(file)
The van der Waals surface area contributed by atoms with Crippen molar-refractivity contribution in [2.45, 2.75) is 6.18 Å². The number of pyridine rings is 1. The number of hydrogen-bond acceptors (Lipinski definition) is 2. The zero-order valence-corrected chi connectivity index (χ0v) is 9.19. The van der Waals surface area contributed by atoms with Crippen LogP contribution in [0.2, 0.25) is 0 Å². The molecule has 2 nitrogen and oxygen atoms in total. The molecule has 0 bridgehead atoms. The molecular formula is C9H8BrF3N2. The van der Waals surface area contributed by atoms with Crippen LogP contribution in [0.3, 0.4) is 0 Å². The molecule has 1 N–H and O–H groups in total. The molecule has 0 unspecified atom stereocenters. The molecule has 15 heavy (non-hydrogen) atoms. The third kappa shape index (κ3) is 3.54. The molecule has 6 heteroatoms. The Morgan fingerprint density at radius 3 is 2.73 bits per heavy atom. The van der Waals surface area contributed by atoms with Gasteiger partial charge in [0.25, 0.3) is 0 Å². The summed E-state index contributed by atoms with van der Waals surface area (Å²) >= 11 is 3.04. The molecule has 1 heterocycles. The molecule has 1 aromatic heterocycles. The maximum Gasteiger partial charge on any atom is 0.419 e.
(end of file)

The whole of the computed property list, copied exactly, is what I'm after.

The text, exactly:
The van der Waals surface area contributed by atoms with Crippen molar-refractivity contribution in [2.45, 2.75) is 6.18 Å². The number of pyridine rings is 1. The number of hydrogen-bond acceptors (Lipinski definition) is 2. The zero-order valence-corrected chi connectivity index (χ0v) is 9.19. The van der Waals surface area contributed by atoms with Crippen LogP contribution in [0.2, 0.25) is 0 Å². The molecule has 2 nitrogen and oxygen atoms in total. The molecule has 0 bridgehead atoms. The molecular formula is C9H8BrF3N2. The van der Waals surface area contributed by atoms with Crippen LogP contribution in [0.3, 0.4) is 0 Å². The molecule has 1 N–H and O–H groups in total. The molecule has 0 unspecified atom stereocenters. The molecule has 15 heavy (non-hydrogen) atoms. The third kappa shape index (κ3) is 3.54. The molecule has 6 heteroatoms. The Morgan fingerprint density at radius 3 is 2.73 bits per heavy atom. The van der Waals surface area contributed by atoms with Gasteiger partial charge in [0.25, 0.3) is 0 Å². The summed E-state index contributed by atoms with van der Waals surface area (Å²) >= 11 is 3.04. The molecule has 1 heterocycles. The molecule has 1 aromatic heterocycles. The maximum Gasteiger partial charge on any atom is 0.419 e.